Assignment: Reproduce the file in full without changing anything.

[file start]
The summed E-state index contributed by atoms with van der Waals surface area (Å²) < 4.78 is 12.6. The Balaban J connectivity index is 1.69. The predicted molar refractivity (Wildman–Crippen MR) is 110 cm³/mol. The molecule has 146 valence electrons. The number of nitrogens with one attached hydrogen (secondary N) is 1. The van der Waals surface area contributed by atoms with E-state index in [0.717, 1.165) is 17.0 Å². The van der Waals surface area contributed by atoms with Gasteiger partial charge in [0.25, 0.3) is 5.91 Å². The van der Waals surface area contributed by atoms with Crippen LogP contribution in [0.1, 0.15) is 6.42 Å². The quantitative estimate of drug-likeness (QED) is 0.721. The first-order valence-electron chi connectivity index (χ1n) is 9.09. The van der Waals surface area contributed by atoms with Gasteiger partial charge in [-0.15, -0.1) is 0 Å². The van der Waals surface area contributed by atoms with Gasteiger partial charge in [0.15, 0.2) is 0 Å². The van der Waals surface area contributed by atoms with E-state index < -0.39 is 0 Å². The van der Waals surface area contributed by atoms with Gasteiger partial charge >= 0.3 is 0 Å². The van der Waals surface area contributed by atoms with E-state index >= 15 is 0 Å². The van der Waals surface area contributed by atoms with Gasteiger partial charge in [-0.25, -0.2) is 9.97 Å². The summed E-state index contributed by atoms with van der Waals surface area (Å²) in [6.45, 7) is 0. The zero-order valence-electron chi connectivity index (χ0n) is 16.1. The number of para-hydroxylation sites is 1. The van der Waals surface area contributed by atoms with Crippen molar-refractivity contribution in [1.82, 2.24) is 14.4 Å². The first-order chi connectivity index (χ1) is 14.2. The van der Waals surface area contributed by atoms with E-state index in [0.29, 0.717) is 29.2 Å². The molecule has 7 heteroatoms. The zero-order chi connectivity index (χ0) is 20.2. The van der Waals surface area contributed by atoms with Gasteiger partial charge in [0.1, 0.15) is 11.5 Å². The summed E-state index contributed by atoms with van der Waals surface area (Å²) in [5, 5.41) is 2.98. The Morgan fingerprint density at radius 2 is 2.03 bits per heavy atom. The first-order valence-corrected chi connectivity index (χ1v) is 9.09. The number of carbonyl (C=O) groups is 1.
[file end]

The summed E-state index contributed by atoms with van der Waals surface area (Å²) < 4.78 is 12.6. The Balaban J connectivity index is 1.69. The predicted molar refractivity (Wildman–Crippen MR) is 110 cm³/mol. The molecule has 146 valence electrons. The number of nitrogens with one attached hydrogen (secondary N) is 1. The van der Waals surface area contributed by atoms with E-state index in [0.717, 1.165) is 17.0 Å². The van der Waals surface area contributed by atoms with Gasteiger partial charge in [0.25, 0.3) is 5.91 Å². The van der Waals surface area contributed by atoms with Crippen LogP contribution in [0.1, 0.15) is 6.42 Å². The quantitative estimate of drug-likeness (QED) is 0.721. The first-order valence-electron chi connectivity index (χ1n) is 9.09. The van der Waals surface area contributed by atoms with Gasteiger partial charge in [-0.15, -0.1) is 0 Å². The van der Waals surface area contributed by atoms with Gasteiger partial charge in [0.15, 0.2) is 0 Å². The van der Waals surface area contributed by atoms with E-state index < -0.39 is 0 Å². The van der Waals surface area contributed by atoms with Gasteiger partial charge >= 0.3 is 0 Å². The van der Waals surface area contributed by atoms with E-state index >= 15 is 0 Å². The van der Waals surface area contributed by atoms with Gasteiger partial charge in [-0.25, -0.2) is 9.97 Å². The summed E-state index contributed by atoms with van der Waals surface area (Å²) in [6.45, 7) is 0. The zero-order valence-electron chi connectivity index (χ0n) is 16.1. The number of para-hydroxylation sites is 1. The van der Waals surface area contributed by atoms with Crippen molar-refractivity contribution in [1.82, 2.24) is 14.4 Å². The first-order chi connectivity index (χ1) is 14.2. The van der Waals surface area contributed by atoms with E-state index in [0.29, 0.717) is 29.2 Å². The molecule has 7 heteroatoms. The zero-order chi connectivity index (χ0) is 20.2. The van der Waals surface area contributed by atoms with Gasteiger partial charge in [0.1, 0.15) is 11.5 Å². The summed E-state index contributed by atoms with van der Waals surface area (Å²) in [5, 5.41) is 2.98. The Morgan fingerprint density at radius 2 is 2.03 bits per heavy atom. The first-order valence-corrected chi connectivity index (χ1v) is 9.09. The number of carbonyl (C=O) groups is 1.